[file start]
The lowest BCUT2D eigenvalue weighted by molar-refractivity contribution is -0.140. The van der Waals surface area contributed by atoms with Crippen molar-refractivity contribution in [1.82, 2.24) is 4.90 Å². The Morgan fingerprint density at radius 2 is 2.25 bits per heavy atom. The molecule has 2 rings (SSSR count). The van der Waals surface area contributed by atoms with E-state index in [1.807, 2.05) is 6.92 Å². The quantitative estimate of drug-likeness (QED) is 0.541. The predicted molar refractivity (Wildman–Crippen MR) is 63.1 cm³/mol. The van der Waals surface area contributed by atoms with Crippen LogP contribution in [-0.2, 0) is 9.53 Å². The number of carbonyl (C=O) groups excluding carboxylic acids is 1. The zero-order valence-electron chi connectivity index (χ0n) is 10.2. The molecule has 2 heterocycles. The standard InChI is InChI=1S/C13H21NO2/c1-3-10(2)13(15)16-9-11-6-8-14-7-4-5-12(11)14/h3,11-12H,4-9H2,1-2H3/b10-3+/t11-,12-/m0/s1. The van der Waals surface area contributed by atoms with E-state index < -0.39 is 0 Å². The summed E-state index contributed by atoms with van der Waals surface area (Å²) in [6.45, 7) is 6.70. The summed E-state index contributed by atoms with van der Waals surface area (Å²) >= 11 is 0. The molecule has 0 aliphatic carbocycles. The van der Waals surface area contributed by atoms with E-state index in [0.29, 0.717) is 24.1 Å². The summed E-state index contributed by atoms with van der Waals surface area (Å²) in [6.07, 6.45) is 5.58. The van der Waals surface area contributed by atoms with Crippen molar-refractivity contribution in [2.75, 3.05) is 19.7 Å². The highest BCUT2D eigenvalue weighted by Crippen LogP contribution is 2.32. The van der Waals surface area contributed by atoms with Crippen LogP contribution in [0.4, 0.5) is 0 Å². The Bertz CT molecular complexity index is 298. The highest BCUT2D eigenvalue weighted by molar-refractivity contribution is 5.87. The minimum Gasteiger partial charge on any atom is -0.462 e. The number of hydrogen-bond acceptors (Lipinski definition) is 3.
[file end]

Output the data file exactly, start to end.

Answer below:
The lowest BCUT2D eigenvalue weighted by molar-refractivity contribution is -0.140. The van der Waals surface area contributed by atoms with Crippen molar-refractivity contribution in [1.82, 2.24) is 4.90 Å². The Morgan fingerprint density at radius 2 is 2.25 bits per heavy atom. The molecule has 2 rings (SSSR count). The van der Waals surface area contributed by atoms with E-state index in [1.807, 2.05) is 6.92 Å². The quantitative estimate of drug-likeness (QED) is 0.541. The predicted molar refractivity (Wildman–Crippen MR) is 63.1 cm³/mol. The van der Waals surface area contributed by atoms with Crippen LogP contribution in [-0.2, 0) is 9.53 Å². The number of carbonyl (C=O) groups excluding carboxylic acids is 1. The zero-order valence-electron chi connectivity index (χ0n) is 10.2. The molecule has 2 heterocycles. The standard InChI is InChI=1S/C13H21NO2/c1-3-10(2)13(15)16-9-11-6-8-14-7-4-5-12(11)14/h3,11-12H,4-9H2,1-2H3/b10-3+/t11-,12-/m0/s1. The van der Waals surface area contributed by atoms with E-state index < -0.39 is 0 Å². The summed E-state index contributed by atoms with van der Waals surface area (Å²) in [6.45, 7) is 6.70. The summed E-state index contributed by atoms with van der Waals surface area (Å²) >= 11 is 0. The molecule has 0 aliphatic carbocycles. The van der Waals surface area contributed by atoms with E-state index in [0.29, 0.717) is 24.1 Å². The summed E-state index contributed by atoms with van der Waals surface area (Å²) in [6.07, 6.45) is 5.58. The van der Waals surface area contributed by atoms with Crippen molar-refractivity contribution in [2.75, 3.05) is 19.7 Å². The highest BCUT2D eigenvalue weighted by Crippen LogP contribution is 2.32. The van der Waals surface area contributed by atoms with Crippen LogP contribution in [0.4, 0.5) is 0 Å². The Bertz CT molecular complexity index is 298. The highest BCUT2D eigenvalue weighted by molar-refractivity contribution is 5.87. The minimum Gasteiger partial charge on any atom is -0.462 e. The number of hydrogen-bond acceptors (Lipinski definition) is 3.